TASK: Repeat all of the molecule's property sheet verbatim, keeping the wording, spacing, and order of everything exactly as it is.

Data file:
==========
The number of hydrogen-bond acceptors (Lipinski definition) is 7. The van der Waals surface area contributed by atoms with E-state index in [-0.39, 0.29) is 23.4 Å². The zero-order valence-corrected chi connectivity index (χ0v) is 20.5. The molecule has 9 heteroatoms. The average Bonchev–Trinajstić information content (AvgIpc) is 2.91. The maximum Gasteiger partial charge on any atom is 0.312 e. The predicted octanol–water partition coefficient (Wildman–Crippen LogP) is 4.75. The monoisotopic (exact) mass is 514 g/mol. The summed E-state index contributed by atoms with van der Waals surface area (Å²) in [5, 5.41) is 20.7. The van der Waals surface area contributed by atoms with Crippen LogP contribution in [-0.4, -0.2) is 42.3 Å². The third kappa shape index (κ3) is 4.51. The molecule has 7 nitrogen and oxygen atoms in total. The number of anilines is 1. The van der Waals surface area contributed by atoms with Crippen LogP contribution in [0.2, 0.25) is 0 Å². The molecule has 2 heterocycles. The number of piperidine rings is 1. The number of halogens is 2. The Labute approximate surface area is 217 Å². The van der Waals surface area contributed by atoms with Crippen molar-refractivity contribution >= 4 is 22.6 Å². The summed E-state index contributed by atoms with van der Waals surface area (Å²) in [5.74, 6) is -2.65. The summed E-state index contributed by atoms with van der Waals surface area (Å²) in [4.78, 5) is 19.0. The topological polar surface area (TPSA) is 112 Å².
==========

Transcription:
The number of hydrogen-bond acceptors (Lipinski definition) is 7. The van der Waals surface area contributed by atoms with E-state index in [-0.39, 0.29) is 23.4 Å². The zero-order valence-corrected chi connectivity index (χ0v) is 20.5. The molecule has 9 heteroatoms. The average Bonchev–Trinajstić information content (AvgIpc) is 2.91. The maximum Gasteiger partial charge on any atom is 0.312 e. The predicted octanol–water partition coefficient (Wildman–Crippen LogP) is 4.75. The monoisotopic (exact) mass is 514 g/mol. The summed E-state index contributed by atoms with van der Waals surface area (Å²) in [5, 5.41) is 20.7. The van der Waals surface area contributed by atoms with Crippen LogP contribution in [-0.4, -0.2) is 42.3 Å². The third kappa shape index (κ3) is 4.51. The molecule has 7 nitrogen and oxygen atoms in total. The number of anilines is 1. The van der Waals surface area contributed by atoms with Crippen LogP contribution in [0.2, 0.25) is 0 Å². The molecule has 2 heterocycles. The number of piperidine rings is 1. The number of halogens is 2. The Labute approximate surface area is 217 Å². The van der Waals surface area contributed by atoms with Crippen molar-refractivity contribution >= 4 is 22.6 Å². The summed E-state index contributed by atoms with van der Waals surface area (Å²) in [5.74, 6) is -2.65. The summed E-state index contributed by atoms with van der Waals surface area (Å²) in [4.78, 5) is 19.0. The topological polar surface area (TPSA) is 112 Å².